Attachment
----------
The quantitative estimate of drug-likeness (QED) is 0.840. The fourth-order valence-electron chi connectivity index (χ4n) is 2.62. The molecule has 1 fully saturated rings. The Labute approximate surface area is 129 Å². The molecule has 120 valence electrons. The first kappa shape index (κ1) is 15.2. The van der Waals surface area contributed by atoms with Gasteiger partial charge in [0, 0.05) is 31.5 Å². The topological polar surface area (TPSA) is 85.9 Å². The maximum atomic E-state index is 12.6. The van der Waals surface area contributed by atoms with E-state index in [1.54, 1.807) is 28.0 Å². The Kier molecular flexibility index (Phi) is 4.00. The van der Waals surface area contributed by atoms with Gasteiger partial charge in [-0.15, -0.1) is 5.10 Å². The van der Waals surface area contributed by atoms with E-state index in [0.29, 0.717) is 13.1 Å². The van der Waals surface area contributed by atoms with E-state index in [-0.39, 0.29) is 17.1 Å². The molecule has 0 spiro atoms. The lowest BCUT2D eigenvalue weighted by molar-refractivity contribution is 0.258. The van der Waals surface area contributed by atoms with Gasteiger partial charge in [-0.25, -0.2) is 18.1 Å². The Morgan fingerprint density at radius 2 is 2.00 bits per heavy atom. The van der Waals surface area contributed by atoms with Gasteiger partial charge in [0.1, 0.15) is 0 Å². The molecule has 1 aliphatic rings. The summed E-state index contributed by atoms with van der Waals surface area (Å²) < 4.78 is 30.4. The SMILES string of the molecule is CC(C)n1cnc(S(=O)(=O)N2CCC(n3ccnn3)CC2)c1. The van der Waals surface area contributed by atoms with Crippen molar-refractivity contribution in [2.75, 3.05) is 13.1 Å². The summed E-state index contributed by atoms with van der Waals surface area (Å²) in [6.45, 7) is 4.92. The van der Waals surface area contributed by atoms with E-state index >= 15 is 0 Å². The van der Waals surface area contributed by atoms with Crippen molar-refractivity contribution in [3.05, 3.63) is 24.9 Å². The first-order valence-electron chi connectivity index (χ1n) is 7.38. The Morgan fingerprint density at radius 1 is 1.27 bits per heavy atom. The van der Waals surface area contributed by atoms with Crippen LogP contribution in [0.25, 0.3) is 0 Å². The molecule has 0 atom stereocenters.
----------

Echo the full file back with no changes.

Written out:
The quantitative estimate of drug-likeness (QED) is 0.840. The fourth-order valence-electron chi connectivity index (χ4n) is 2.62. The molecule has 1 fully saturated rings. The Labute approximate surface area is 129 Å². The molecule has 120 valence electrons. The first kappa shape index (κ1) is 15.2. The van der Waals surface area contributed by atoms with Gasteiger partial charge in [0, 0.05) is 31.5 Å². The topological polar surface area (TPSA) is 85.9 Å². The maximum atomic E-state index is 12.6. The van der Waals surface area contributed by atoms with E-state index in [1.54, 1.807) is 28.0 Å². The Kier molecular flexibility index (Phi) is 4.00. The van der Waals surface area contributed by atoms with Gasteiger partial charge in [-0.15, -0.1) is 5.10 Å². The van der Waals surface area contributed by atoms with E-state index in [0.29, 0.717) is 13.1 Å². The van der Waals surface area contributed by atoms with E-state index in [-0.39, 0.29) is 17.1 Å². The molecule has 0 spiro atoms. The lowest BCUT2D eigenvalue weighted by molar-refractivity contribution is 0.258. The van der Waals surface area contributed by atoms with Gasteiger partial charge in [-0.25, -0.2) is 18.1 Å². The Morgan fingerprint density at radius 2 is 2.00 bits per heavy atom. The van der Waals surface area contributed by atoms with Gasteiger partial charge in [0.1, 0.15) is 0 Å². The molecule has 1 aliphatic rings. The summed E-state index contributed by atoms with van der Waals surface area (Å²) < 4.78 is 30.4. The SMILES string of the molecule is CC(C)n1cnc(S(=O)(=O)N2CCC(n3ccnn3)CC2)c1. The van der Waals surface area contributed by atoms with Crippen molar-refractivity contribution in [2.75, 3.05) is 13.1 Å². The summed E-state index contributed by atoms with van der Waals surface area (Å²) in [6.45, 7) is 4.92. The van der Waals surface area contributed by atoms with E-state index >= 15 is 0 Å². The van der Waals surface area contributed by atoms with Crippen molar-refractivity contribution in [3.05, 3.63) is 24.9 Å². The first-order valence-electron chi connectivity index (χ1n) is 7.38. The Morgan fingerprint density at radius 1 is 1.27 bits per heavy atom. The van der Waals surface area contributed by atoms with Crippen LogP contribution in [0.25, 0.3) is 0 Å². The molecule has 0 atom stereocenters.